There are no texts, or teachers manuals, crayons or paper. All students copy examples and exercises from black board to copy books. There is a copy book for each of the  subjects. In the baby class, all work for the student is drawn in by the teacher! In the other classes all copy from the board. There is a lot of rote memory work.

There are no learning centers in the classroom as there are no stores for teachers to buy learning materials.  In the capital city there is a book store on par of Barnes and Noble or Borders. The cost of materials and books seem to be higher than what I would pay in the States.

I bought a suitcase and filled it with learning materials and books for the resource room that I am creating for the school. The resources are both for the teachers and the children.  It is a place where I am helping the children who fall behind or just need extra help and encouragement.

My latest purchase was a “floor bear” that holds 3 children to s it and read. I am in the process of getting supplies for my sand tray and art therapy counseling room. It is exciting to createnew opportunities for the children and teachers.

Pope Uses “C”-Word

popeafricaThere’s been a bit of a tempest about the comments made by Pope Benedict XVI to the press pool on Shepherd One (the Pope Plane) while en route to Cameroon. Apparently, he used the C-word (ahem … “condom”).

That’s a first for a pope. Despite plenty of rulings eschewing birth control and promoting the sanctity of the family, it appears no pope has actually ever said the word publicly before. Wow? What next?

It also appears that the Pope’s comment about “French letters” (so quaint!), was then cleaned up by the papal translators. All this has caused a storm–and rightly so. With the devastating prevalence of AIDS in Africa, religious leaders–especially one as prominent as the Pope–absolutely need to be part of the solution.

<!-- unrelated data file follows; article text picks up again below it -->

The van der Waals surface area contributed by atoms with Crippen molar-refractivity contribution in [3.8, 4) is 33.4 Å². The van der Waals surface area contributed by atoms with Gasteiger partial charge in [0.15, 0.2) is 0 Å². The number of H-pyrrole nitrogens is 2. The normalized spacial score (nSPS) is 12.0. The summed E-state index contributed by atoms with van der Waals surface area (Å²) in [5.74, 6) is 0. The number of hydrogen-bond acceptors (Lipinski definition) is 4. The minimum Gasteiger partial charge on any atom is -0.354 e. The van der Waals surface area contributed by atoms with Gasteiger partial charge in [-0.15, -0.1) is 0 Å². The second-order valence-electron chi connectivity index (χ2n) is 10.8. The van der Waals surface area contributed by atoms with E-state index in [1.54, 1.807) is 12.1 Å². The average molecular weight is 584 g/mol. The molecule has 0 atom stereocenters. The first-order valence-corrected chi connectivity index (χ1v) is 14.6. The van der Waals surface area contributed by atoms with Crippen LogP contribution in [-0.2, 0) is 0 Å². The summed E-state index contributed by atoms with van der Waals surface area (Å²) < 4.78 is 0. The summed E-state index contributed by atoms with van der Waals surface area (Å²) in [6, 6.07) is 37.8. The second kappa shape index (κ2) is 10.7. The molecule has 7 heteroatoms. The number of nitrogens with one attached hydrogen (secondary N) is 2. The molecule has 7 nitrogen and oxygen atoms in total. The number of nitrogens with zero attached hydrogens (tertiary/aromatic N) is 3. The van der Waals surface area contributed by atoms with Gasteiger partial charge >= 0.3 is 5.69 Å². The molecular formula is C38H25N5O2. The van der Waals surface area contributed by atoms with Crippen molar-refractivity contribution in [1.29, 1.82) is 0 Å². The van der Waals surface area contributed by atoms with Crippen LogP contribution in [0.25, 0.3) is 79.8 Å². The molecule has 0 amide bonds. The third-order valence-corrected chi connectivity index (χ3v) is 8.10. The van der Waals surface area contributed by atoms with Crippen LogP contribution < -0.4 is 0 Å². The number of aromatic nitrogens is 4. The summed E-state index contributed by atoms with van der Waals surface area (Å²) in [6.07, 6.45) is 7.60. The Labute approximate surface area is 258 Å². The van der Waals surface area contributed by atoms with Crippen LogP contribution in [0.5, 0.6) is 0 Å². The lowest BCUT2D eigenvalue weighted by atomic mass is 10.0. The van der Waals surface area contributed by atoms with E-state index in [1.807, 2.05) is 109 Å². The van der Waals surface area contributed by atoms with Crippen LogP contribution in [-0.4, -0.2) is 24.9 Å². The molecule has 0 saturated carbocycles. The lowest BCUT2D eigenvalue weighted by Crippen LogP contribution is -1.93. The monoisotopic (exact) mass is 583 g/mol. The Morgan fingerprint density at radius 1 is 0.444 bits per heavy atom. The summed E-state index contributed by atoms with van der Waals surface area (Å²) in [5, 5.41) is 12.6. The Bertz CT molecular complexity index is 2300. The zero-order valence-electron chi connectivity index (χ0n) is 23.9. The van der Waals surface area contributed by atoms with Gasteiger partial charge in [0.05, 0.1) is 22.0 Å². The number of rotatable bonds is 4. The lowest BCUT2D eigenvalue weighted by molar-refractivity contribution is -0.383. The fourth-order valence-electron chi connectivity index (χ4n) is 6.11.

The Pope has legitimate moral and theological issues with anything that he thinks is an attack on human dignity and on the culture of the family and the culture of life. I don’t agree with all of them, but they are reasoned. At the same time, he needs to be very careful about overemphasizing ideals that are not possible in the present situation–especially when lives are at stake.

So … what did the Pope actually say? Here’s the original quote–before the papal fixers got a hold of it. The question’s premise was “The Catholic Church’s position on the way to fight against AIDS is often considered unrealistic and ineffective,” and the pope responded:

“I would say the opposite. I think that the reality that is most effective, the most present and the strongest in the fight against AIDS, is precisely that of the Catholic Church, with its programs and its diversity. I think of the Sant’Egidio Community, which does so much visibly and invisibly in the fight against AIDS … and of all the sisters at the service of the sick.

“I would say that one cannot overcome this problem of AIDS only with money — which is important, but if there is no soul, no people who know how to use it, (money) doesn’t help.

“One cannot overcome the problem with the distribution of condoms. On the contrary, they increase the problem.

“The solution can only be a double one: first, a humanization of sexuality, that is, a spiritual human renewal that brings with it a new way of behaving with one another; second, a true friendship even and especially with those who suffer, and a willingness to make personal sacrifices and to be with the suffering. And these are factors that help and that result in real and visible progress.

“Therefore I would say this is our double strength — to renew the human being from the inside, to give him spiritual human strength for proper behavior regarding one’s own body and toward the other person, and the capacity to suffer with the suffering. … I think this is the proper response and the church is doing this, and so it offers a great and important contribution. I thank all those who are doing this.”